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CAPE Moves into Cambridge Research Facility

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WEST CAMBRIDGE, England, April 25, 2006 -- The Cambridge University Electrical Engineering department has completed a new research facility for the development of emerging technologies in optoelectronics, nanoelectronics, displays and other markets. The £14.4 million ($25 million) facility will be the home of the Centre for Advanced Photonics and Electronics (CAPE) consortium, one of its member companies announced yesterday. newCAPE.jpg
A rendering by project architects tp bennett of the new CAPE research center and home of the electrical division of the University of Cambridge's engineering department.
The new CAPE facility, located on the University of Cambridge's science and technology campus in West Cambridge, comprises over 4800 square meters of research and laboratory space, and includes a cleanroom equipped with dedicated process, assembly, and test and measurement tools.

The new building represents the culmination of nearly two years of collaboration between the university and CAPE's member companies. CAPE, founded in 2004, is a partnership between Dow Corning, which released yesterday's announcement, and optoelectronics component supplier Alps Electric Co. Ltd., optical systems firm Marconi/Ericsson and Advance Nanotech, a nanotechnology-focused business incubation company. Together with the University of Cambridge, CAPE is developing new photonics and electronics technologies, applications and business opportunities.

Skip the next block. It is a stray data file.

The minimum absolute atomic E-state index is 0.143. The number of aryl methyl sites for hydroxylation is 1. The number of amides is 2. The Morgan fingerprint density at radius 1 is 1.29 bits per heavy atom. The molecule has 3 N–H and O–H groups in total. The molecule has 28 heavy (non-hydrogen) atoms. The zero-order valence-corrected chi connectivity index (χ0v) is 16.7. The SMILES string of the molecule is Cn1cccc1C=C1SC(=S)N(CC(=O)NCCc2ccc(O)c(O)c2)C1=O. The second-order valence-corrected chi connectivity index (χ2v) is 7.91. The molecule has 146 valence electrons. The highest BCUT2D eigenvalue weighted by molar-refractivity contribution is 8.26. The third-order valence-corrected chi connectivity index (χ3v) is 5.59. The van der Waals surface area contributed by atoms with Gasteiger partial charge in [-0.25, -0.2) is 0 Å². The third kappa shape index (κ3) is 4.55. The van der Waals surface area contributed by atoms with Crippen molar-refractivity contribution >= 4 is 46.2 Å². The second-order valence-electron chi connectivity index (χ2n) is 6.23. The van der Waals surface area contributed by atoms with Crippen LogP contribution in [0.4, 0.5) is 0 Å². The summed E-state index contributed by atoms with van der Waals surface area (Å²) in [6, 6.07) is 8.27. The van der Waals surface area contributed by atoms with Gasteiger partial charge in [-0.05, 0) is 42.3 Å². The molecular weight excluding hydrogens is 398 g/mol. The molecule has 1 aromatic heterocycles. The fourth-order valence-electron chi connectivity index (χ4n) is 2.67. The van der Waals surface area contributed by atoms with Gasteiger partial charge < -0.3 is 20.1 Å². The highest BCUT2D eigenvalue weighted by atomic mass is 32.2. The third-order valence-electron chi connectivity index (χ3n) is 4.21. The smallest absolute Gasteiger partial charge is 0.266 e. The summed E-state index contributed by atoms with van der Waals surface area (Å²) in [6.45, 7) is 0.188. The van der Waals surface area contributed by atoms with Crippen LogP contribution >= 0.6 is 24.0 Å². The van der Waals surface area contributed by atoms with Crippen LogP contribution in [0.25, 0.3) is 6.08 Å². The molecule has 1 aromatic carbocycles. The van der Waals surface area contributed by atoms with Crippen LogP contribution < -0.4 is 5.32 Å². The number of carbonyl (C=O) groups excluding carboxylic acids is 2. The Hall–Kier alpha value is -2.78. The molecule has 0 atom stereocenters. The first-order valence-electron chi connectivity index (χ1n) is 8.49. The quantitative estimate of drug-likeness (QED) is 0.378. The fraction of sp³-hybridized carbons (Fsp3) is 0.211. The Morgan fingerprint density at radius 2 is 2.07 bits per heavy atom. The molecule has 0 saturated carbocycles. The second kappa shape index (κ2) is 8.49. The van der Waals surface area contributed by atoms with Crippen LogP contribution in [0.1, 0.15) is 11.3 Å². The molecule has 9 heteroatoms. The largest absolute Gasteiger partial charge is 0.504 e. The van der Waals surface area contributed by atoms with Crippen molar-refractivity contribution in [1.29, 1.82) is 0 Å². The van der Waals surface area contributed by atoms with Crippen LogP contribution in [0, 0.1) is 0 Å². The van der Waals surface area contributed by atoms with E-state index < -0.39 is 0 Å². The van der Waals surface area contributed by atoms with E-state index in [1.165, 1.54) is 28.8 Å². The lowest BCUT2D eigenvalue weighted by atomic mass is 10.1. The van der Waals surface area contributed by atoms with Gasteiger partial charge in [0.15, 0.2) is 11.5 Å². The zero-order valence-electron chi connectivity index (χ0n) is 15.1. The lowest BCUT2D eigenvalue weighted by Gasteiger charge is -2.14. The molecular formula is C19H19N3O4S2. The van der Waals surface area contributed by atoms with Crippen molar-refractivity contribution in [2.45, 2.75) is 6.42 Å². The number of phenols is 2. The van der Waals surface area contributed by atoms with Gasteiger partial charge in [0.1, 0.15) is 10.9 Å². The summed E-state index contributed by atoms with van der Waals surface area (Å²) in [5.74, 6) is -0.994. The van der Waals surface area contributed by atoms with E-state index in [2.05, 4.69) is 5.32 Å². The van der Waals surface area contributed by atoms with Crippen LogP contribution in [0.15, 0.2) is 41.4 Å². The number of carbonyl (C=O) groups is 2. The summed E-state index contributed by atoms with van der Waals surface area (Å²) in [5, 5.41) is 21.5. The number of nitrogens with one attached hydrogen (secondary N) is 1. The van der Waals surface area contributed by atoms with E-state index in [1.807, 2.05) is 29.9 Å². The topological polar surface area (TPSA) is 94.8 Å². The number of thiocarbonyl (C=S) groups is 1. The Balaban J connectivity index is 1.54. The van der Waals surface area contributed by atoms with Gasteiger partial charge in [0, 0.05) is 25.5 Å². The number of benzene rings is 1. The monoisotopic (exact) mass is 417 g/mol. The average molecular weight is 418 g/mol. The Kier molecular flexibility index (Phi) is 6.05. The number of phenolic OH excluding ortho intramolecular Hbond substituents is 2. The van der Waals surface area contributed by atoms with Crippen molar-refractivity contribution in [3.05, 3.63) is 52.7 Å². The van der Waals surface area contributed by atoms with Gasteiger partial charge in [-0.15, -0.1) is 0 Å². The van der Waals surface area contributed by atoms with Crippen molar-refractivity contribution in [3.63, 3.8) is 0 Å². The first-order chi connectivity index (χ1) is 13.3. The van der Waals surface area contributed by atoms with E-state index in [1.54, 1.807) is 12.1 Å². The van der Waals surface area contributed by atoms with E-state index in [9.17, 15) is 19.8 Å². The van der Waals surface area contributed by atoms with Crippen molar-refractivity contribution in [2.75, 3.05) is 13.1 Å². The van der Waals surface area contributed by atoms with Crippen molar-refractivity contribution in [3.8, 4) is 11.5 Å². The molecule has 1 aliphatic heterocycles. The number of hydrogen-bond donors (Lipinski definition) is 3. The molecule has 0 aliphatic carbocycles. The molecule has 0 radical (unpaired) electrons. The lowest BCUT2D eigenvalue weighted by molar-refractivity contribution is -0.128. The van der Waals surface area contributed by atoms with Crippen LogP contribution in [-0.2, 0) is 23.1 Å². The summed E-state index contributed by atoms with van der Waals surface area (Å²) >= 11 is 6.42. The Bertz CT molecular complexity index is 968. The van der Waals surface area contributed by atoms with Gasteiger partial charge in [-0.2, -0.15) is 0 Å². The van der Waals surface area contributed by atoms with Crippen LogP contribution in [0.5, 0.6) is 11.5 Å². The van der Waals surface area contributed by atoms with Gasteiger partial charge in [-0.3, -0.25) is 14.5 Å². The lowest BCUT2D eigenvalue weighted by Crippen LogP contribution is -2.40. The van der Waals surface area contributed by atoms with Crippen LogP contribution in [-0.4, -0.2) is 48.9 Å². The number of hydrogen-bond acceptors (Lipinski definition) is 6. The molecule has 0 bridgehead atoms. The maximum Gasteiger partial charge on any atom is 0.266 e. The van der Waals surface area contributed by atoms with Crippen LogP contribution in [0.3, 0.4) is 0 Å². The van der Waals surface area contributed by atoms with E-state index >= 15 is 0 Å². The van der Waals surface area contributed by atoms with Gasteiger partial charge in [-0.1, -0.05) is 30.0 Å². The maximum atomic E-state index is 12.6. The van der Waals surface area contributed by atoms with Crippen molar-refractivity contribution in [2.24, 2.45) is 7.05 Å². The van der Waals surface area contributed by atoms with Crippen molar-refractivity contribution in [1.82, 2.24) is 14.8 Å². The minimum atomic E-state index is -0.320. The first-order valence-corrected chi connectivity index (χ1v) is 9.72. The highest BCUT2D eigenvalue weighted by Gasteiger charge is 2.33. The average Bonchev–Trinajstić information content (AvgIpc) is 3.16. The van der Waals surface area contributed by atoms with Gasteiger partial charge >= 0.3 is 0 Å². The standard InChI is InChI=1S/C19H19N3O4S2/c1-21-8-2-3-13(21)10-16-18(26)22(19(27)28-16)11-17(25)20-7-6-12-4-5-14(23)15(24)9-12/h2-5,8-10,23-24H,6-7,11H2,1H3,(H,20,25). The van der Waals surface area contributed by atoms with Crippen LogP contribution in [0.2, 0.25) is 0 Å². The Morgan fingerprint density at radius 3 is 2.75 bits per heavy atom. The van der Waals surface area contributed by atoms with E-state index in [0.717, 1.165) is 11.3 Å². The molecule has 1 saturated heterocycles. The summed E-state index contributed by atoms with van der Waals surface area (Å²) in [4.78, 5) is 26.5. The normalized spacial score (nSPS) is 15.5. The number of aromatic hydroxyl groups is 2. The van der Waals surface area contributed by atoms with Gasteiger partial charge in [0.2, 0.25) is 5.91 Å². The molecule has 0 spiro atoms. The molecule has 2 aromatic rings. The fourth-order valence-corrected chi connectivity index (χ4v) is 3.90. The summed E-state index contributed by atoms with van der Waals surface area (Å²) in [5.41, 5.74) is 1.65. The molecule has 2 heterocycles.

The new CAPE facility will also house the University of Cambridge department of engineering’s electrical division, comprising over 20 academics, and approximately 70 post-doctoral researchers and 150 post-graduate students, the university said.

"The opening of this facility represents an important milestone for the CAPE consortium. By collaborating together in a strategic, pre-competitive environment, CAPE partners will gain access to research results that would be virtually impossible for any one of us to fund or accomplish alone," said Gregg Zank, chief technology officer of Dow Corning. "This is exactly the kind of technology and business innovation that is required for electronics and photonics companies -- and their customers -- to succeed today."

Areas of focus for the new facility include communications, sensors (including biosensors) and smart power. To date, CAPE research projects have included optical waveguides and optical interconnects for advanced data and communication, as well as advanced functional optical element materials and emerging display technologies. As part of Dow Corning's participation, the company said one of its top scientists, Terry Clapp, works at CAPE.

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Apr 2006
The use of atoms, molecules and molecular-scale structures to enhance existing technology and develop new materials and devices. The goal of this technology is to manipulate atomic and molecular particles to create devices that are thousands of times smaller and faster than those of the current microtechnologies.
Pertaining to optics and the phenomena of light.
A sub-field of photonics that pertains to an electronic device that responds to optical power, emits or modifies optical radiation, or utilizes optical radiation for its internal operation. Any device that functions as an electrical-to-optical or optical-to-electrical transducer. Electro-optic often is used erroneously as a synonym.
Advance NanotechAlps ElectricCambridge UniversityCAPECentre for Advanced Photonics and ElectronicsCommunicationsConsumerDow CorningMarconinanoelectronicsnanotechnologyNews & FeaturesopticaloptoelectronicsSensors & Detectors

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